Education, assistantships prepare HESA students for Move-In Day success
As Ohio State Welcome Leaders, known as OWLs, filed into Independence Hall for leadership training the day before Move-In Day, Kristen Beck came to a quick realization: not everyone scheduled to be at the first training could fit into the 738-person lecture hall.
She quickly went to her computer to adjust the day’s schedule, adding a third training for the 1,600 OWLs. Their task: prepare for a daylong effort to move Ohio State students into their new homes Saturday.
“It’s a good problem to have,” Beck said of having so many student volunteers.
It was just a day in the life of the Move-In coordinator and Morrill Tower assistant hall director. Beck’s education in the Higher Education and Student Affairs (HESA) program and on-the-job experience had her amply prepared to make the adjustment.
And when Move-In Day arrived, Beck was confident that her summer work and preparation was enough to let the OWLs take over the operation and welcome nearly 7,000 Ohio State students to Columbus Campus.
“I feel really lucky to be in a position to be giving back to students and helping create an experience that was so important to me and my parents when I moved in as an undergrad,” Beck said.
Assistantships put HESA students in Move-In Day mix
Many of the program’s graduate students have a support role in Move-In Day as assistant hall directors, a position they earned through the Student Personnel Assistantship program. They make maintenance requests, answer parents’ questions and do what they can to make move-in a lasting memory.
For master’s student Brian Allen, taking part in Move-In Day is “better than Christmas.”
“You can feel the energy on campus,” he said. “Everyone is excited. There’s high energy from the people helping students move in. Parents have high emotions. They will remember Move-In Day for the rest of their lives.”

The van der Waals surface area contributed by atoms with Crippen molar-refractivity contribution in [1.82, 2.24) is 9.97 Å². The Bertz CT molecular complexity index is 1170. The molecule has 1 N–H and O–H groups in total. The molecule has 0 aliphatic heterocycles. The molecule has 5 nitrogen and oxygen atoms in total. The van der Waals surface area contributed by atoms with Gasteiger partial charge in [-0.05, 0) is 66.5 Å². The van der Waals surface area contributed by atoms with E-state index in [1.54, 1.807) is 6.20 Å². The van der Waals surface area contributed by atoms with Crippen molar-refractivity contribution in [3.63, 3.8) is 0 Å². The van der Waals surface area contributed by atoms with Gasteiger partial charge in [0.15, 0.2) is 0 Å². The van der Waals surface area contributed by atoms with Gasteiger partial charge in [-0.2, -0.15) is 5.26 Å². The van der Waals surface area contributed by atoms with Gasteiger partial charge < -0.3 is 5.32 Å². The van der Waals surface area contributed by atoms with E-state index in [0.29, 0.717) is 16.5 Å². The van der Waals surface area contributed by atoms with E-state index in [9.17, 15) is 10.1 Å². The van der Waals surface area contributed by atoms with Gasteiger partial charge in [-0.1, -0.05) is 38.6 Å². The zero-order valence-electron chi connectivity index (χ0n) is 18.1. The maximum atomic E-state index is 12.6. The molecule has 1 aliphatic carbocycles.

A mom at Drackett Tower was moving in her student for the first time. She got out of her car and was very emotional, Allen said. “I went over to her and let her know it was going to be OK and I asked her if she needed a hug.”
The two chatted about how Ohio State is a great institution and that her student would be safe and well supported.
OWLs who start out as volunteers will remember growing into leaders. Beck saw this firsthand when she had an unexpected vacancy open up and an OWL coordinator stepped up to fill in.
“Just watching them and seeing how much they grew in a week in terms of skills and confidence was amazing,” she said.
This was the practice of Allen’s and Beck’s experience in Ohio State’s Higher Education and Student Affairs master’s program. The education helps them make sense of the situations they find themselves in as assistant hall directors.
'Theory into practice approach' provides HESA students rich experiences
“Students get immersive professional experiences that complement how we see education in the classroom,” said Rebecca Crandall, senior lecturer and Student Personnel Assistantship program coordinator.
The Higher Education and Student Affairs program is one of the nation’s preeminent educational programs, preparing leaders in higher education and student affairs for seven decades. It has graduated students whose careers have led them to become distinguished scholars, presidents, provosts and other higher education leaders.
Both Allen and Beck are on path to graduate with master’s degrees this spring. They credit their growth to learning from “the best faculty in the country,” Allen said.
“Access to really great faculty is helping me stay engaged with new knowledge and making sure that I’m providing students the opportunity to have the best experience in college,” he said.
“We are incredibly lucky to work with some incredible thinkers in the field,” Beck said. “We’re learning theories and models that are important and we’re learning it from the person who developed it. It’s an amazing opportunity.”
This “theory into practice approach” allows students to bring their experiences from their assistantships into the classroom to dissect. They then apply solutions the next day in a professional environment.
It’s a unique learning space, and one that is providing more than marketable checkmarks to future employers.
“There’s a committed dedication to providing resources to support our students, and it makes a difference in their holistic development,” Crandall said. “This helps ensure that they aren’t just coming to get a degree but that they are getting a rich experience in totality. We want our students to be prepared for the field but to also grow as people.”
Now that classes have begun in a new academic year, Allen, Beck and rest of the assistant hall directors in the Higher Education and Student Affairs program have the important task of doing the same as their graduate program is doing for them – supporting students so they have a college experience they’ll always remember.